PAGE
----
What we need is someone who will draw a bright contrast between themselves and President Obama. And let me tell you one thing: I will draw that bright contrast.

COOPER: I’ve got to give you 30 seconds. Governor Romney?

ROMNEY: Yeah. With regards to track record in the past, Governor, you were the chairman of Al Gore’s campaign, all right?

(LAUGHTER) And there was a fellow — there was a fellow Texan named George Bush running. So if we’re looking at the past, I think we know where you were.

Secondly, our unemployment rate I got down to 4.7 percent, pretty darn good. I think a lot of people would be happy to have 4.7 percent. And with regards…

(APPLAUSE)

With regards to the — to the record — to the record in Texas, you probably also ought to tell people that if you look over the last several years, 40 percent, almost half the jobs created in Texas were created for illegal aliens, illegal immigrants.

PERRY: That is an absolute falsehood on its face, Mitt.

COOPER: You have 30 seconds, Governor Perry.

ROMNEY: It’s actually — it’s actually…

PERRY: That is — that is absolutely incorrect, sir.

ROMNEY: Well, take a look at the study.

PERRY: There’s a third — there’s been a third party take a look at that study, and it is absolutely incorrect. The fact is, Texas has led the nation in job creation. eBay and Facebook and Caterpillar didn’t come there because there weren’t jobs and there wasn’t an environment to be created.

That’s what Americans are looking for. They’re looking for somebody that they trust, that knows has the executive governing experience. I’ve got it. You failed as the governor of Massachusetts.

COOPER: I’ve got to give Governor Romney 30 seconds. He said you failed.

(BOOING)

ROMNEY: I’m very proud of the fact — actually, during the four years we were both governors, my unemployment rate in Massachusetts was lower than your unemployment rate in Texas. That’s number one.

Number two, getting it down to 4.7, I’m pretty happy with. We worked very hard to balance our budget, did every year, put in place a rainy-day fund of $2 billion by the time I was finished.

And I’ll tell you this, the American people would be happy for an individual who can lead the country who’s actually created jobs, not just watching them get created by others, but someone who knows how the economy works because he’s been in it. I have. I’ve created jobs. I’ll use that skill to get America working again. That’s what we want.

(APPLAUSE)

COOPER: Herman Cain, you’re — Herman Cain, you’re tied with Governor Romney in some of the polls for the top leadership position right now. Is a — are they the ones — are either Governor Perry or Governor Romney, are they the ones who should be president?

CAIN: No, I should be president.

COOPER: Well, obviously.

(APPLAUSE)

CAIN: Governor Romney has a very distinguished career, and I would agree with much of what he has said. And there’s one difference between the two of us in terms of our experience. With all due respect, his business executive experience has been more Wall Street- oriented; mine has been more Main Street.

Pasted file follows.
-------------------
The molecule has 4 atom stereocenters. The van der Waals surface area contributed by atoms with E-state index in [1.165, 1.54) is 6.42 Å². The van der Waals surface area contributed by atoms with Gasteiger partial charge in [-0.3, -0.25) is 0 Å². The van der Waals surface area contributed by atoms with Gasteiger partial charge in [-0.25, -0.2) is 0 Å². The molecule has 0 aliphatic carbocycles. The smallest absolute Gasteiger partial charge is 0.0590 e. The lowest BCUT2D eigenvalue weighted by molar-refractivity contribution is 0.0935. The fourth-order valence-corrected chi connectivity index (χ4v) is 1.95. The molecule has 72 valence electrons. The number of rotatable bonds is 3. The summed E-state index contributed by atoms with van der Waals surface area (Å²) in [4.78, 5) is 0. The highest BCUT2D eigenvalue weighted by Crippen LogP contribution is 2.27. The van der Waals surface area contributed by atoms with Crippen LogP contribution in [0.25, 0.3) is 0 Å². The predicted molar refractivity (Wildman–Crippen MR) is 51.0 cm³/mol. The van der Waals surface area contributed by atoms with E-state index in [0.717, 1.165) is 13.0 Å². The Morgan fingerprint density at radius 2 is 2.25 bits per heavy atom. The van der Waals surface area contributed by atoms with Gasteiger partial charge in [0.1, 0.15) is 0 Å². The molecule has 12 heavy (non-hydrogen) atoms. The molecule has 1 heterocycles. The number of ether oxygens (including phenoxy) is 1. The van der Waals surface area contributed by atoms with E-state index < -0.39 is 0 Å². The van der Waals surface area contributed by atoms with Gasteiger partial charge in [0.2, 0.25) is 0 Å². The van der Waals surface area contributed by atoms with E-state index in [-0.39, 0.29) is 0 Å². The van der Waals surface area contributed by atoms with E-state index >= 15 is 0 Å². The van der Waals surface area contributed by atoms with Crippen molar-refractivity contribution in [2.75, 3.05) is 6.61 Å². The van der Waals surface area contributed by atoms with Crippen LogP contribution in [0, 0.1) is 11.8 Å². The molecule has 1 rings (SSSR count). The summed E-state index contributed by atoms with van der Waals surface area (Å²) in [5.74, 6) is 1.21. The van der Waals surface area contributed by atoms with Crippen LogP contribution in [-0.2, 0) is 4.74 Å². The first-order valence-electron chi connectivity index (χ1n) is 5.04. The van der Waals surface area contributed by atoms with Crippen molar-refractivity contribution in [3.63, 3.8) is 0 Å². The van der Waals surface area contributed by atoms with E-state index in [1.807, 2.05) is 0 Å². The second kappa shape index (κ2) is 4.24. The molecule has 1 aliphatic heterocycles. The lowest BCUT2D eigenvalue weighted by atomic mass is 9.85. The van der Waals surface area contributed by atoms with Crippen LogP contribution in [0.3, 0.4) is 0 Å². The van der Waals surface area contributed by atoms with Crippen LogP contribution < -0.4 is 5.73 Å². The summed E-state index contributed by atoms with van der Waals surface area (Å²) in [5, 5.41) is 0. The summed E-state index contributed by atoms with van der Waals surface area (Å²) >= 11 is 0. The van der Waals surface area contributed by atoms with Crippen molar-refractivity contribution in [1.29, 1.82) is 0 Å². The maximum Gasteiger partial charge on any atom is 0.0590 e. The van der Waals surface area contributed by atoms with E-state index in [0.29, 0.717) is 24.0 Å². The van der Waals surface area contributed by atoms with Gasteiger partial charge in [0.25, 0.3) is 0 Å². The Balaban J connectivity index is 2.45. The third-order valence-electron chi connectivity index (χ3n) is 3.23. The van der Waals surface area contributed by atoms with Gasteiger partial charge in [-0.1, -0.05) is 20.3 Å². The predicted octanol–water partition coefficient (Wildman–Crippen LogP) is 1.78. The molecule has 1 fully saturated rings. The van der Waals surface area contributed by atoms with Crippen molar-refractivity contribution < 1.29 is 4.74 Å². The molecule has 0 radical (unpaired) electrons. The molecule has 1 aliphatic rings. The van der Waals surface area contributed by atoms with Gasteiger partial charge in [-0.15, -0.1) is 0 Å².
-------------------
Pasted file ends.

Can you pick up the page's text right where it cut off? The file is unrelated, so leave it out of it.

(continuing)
I have managed small companies. I’ve actually had to clean the parking lot. I’ve worked with groups of businesses, et cetera.

And as far as contrasting me with President Obama, if I am fortunate enough to become the Republican nominee, it’s going to be the problem-solver who fixes stuff versus the president who hasn’t fixed anything in this country.

(APPLAUSE)

COOPER: Governor Romney, you’ve got 30 seconds.

ROMNEY: I — I appreciate that. And probably the fact that we’re doing as well as we are is we both have a private-sector background. That probably helps.

But I just want to set the record state on my record — record straight on my record. I’ve been chief executive officer four times, once for a start-up and three times for turnarounds. One was a financial services company. That was the start-up. A — a consulting company, that’s a mainstream business. The Olympics, that’s certainly mainstream. And, of course, the state of Massachusetts. In all those settings, I’ve learned how to create jobs.

COOPER: Your campaigns are telling us we have to end. It’s time…

(CROSSTALK)

BACHMANN: Oh, no, no, no…

GINGRICH: Wait a second.

COOPER: Sorry.

BACHMANN: Anderson, Anderson, that is…

COOPER: It’s your campaigns. I’m… BACHMANN: Anderson…

(CROSSTALK)

COOPER: If you want to defy your campaigns, go ahead. Congresswoman Bachmann, 30 seconds.

BACHMANN: Anderson — Anderson, the good news is, the cake is baked. Barack Obama will be a one-term president; there’s no question about that.

(APPLAUSE)

Now the question is, we need to listen to Ronald Reagan who said no pastels, bold colors. I am the most different candidate from Barack Obama than anyone on this stage.

COOPER: Speaker Gingrich?

BACHMANN: We can’t settle in this race.

COOPER: Speaker Gingrich?

GINGRICH: Let me — let me just point out for a second that maximizing bickering is probably not the road to the White House.

(APPLAUSE)

And the — the technique you’ve used maximizes going back and forth over and over again.

I just want to say two things. I think that I would be the strongest candidate because of sheer substance, if you go to newt.org and look at the 21st Century Contract with America. As the nominee, I will challenge Obama to meet the Lincoln-Douglas standard of seven three-hour debate, no time — no moderator, only a timekeeper. I believe we can defeat him decisively to a point where we re-establish a conservative America on our values. And I think that is a key part of thinking about next year.